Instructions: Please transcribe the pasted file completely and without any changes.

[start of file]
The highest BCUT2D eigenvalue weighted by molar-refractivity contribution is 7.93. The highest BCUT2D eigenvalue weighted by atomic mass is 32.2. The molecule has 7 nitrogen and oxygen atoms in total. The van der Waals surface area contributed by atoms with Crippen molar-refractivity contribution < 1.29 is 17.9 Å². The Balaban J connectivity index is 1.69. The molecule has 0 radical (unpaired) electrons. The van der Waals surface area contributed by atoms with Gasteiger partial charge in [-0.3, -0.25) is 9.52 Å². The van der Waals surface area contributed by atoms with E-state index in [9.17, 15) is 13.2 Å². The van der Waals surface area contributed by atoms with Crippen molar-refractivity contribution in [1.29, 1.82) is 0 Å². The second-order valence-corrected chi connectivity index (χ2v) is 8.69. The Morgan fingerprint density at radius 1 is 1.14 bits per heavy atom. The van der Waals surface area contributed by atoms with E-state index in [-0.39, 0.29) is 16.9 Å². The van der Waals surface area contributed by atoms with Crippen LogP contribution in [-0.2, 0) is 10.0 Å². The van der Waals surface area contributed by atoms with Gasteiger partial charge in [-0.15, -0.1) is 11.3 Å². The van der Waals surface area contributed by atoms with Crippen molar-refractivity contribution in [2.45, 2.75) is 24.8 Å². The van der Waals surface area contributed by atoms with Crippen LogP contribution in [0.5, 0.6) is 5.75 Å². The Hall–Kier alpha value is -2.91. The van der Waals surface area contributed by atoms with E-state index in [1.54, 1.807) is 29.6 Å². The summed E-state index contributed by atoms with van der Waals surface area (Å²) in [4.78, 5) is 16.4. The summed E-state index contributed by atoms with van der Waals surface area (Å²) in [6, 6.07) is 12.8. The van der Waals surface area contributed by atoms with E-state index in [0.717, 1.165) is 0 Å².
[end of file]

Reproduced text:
The highest BCUT2D eigenvalue weighted by molar-refractivity contribution is 7.93. The highest BCUT2D eigenvalue weighted by atomic mass is 32.2. The molecule has 7 nitrogen and oxygen atoms in total. The van der Waals surface area contributed by atoms with Crippen molar-refractivity contribution < 1.29 is 17.9 Å². The Balaban J connectivity index is 1.69. The molecule has 0 radical (unpaired) electrons. The van der Waals surface area contributed by atoms with Gasteiger partial charge in [-0.3, -0.25) is 9.52 Å². The van der Waals surface area contributed by atoms with E-state index in [9.17, 15) is 13.2 Å². The van der Waals surface area contributed by atoms with Crippen molar-refractivity contribution in [1.29, 1.82) is 0 Å². The second-order valence-corrected chi connectivity index (χ2v) is 8.69. The Morgan fingerprint density at radius 1 is 1.14 bits per heavy atom. The van der Waals surface area contributed by atoms with E-state index in [-0.39, 0.29) is 16.9 Å². The van der Waals surface area contributed by atoms with Crippen LogP contribution in [-0.2, 0) is 10.0 Å². The van der Waals surface area contributed by atoms with Gasteiger partial charge in [-0.15, -0.1) is 11.3 Å². The van der Waals surface area contributed by atoms with Crippen molar-refractivity contribution in [2.45, 2.75) is 24.8 Å². The van der Waals surface area contributed by atoms with Crippen LogP contribution in [0.5, 0.6) is 5.75 Å². The Hall–Kier alpha value is -2.91. The van der Waals surface area contributed by atoms with E-state index in [1.54, 1.807) is 29.6 Å². The summed E-state index contributed by atoms with van der Waals surface area (Å²) in [4.78, 5) is 16.4. The summed E-state index contributed by atoms with van der Waals surface area (Å²) in [6, 6.07) is 12.8. The van der Waals surface area contributed by atoms with E-state index in [0.717, 1.165) is 0 Å².